Mexico has “restrictive” gun control — including comprehensive background checks — and a homicide rate over five times higher than the rate in the U.S.

According to the University of Sydney’s Gun Policy center, Mexico has “restrictive” gun controls. And while there is “a right to private gun ownership” in Mexico, it rests on a “conditional guarantee” that can “limited by statute law.” Such law means Mexican citizens are limited to owning rifles of .30 caliber and smaller, revolvers of .38 caliber and smaller, and semiautomatics of 9mm and smaller.

There are also all-out bans on entire categories of firearms.

Gun Policy reports:

Civilians are not allowed to possess weapons of war, including automatic firearms, sub-machine guns, machine guns, .357 Magnum revolvers and those greater than .38 calibre, handguns greater than 9mm, rifles and carbines of .223, 7mm, 7.62 and .30 calibres, or shotguns with barrels shorter than 635mm or greater than 12 gauge.

Moreover, CBS News reports that the background check process for guns that are legal in Mexico includes a requirement for six pieces of documentation:

A birth certificate, a letter confirming employment, proof of a clean criminal record from the attorney general’s office in the applicant’s home state, a utility bill with current address, a copy of a government-issued ID and a federal social security number.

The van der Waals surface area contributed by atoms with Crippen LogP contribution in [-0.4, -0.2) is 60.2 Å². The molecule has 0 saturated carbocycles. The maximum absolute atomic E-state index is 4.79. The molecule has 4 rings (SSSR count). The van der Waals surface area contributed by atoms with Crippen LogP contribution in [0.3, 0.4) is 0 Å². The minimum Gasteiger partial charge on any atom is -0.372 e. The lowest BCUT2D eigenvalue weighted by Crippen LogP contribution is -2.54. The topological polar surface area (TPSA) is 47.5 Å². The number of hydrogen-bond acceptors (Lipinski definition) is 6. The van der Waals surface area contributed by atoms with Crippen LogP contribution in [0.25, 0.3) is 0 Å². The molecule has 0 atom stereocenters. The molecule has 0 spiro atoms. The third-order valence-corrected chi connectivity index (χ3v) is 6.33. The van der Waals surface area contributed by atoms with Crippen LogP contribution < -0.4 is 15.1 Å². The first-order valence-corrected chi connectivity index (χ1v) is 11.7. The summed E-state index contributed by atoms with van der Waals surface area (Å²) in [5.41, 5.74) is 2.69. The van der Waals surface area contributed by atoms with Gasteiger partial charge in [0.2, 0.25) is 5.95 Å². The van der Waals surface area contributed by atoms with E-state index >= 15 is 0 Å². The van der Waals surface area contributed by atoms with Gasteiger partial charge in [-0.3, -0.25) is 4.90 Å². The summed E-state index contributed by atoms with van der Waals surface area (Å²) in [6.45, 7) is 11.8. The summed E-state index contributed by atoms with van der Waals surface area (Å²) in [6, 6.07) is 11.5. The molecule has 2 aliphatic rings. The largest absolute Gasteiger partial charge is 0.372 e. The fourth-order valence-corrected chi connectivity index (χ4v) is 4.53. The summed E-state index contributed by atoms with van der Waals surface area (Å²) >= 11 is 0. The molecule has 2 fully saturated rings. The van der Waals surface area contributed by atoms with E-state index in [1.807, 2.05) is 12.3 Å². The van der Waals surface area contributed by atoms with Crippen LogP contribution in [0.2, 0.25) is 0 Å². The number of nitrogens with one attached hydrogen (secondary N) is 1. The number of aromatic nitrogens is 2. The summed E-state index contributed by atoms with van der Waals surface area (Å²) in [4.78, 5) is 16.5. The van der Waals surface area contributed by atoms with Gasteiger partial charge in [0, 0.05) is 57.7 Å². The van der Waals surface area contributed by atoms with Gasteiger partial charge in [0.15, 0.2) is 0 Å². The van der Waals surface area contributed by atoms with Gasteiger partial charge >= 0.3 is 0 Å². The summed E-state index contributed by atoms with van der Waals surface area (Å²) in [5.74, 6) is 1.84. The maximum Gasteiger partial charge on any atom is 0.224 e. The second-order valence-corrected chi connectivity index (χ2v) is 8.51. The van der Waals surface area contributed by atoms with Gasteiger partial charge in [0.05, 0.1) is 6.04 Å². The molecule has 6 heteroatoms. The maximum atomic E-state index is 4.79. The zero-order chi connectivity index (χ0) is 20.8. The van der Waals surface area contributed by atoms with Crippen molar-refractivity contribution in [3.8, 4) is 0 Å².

On top of this, Mexican citizens are limited to “one handgun for home protection, while members of hunting or shooting clubs can acquire up to nine rifles of no more than .30 caliber and shotguns up to 12 gauge.”

Again, Mexico has all-out ban on complete categories of firearms, strict limitations on the number and caliber of legal arms citizens can own, comprehensive background checks, and further limits on firearm possession that are based on the declared purposes of the firearms. Yet much as the gun control experiment in Chicago has proven, the gun control schema in Mexico is correlating with rampant violent crime rather than a reduction in such crime. In fact, Mexico’s homicide rate is “more than five times higher” that the homicide rate in the U.S., where guns are easier to acquire and easier to carry daily for self-defense.

Source: AWR Hawkins,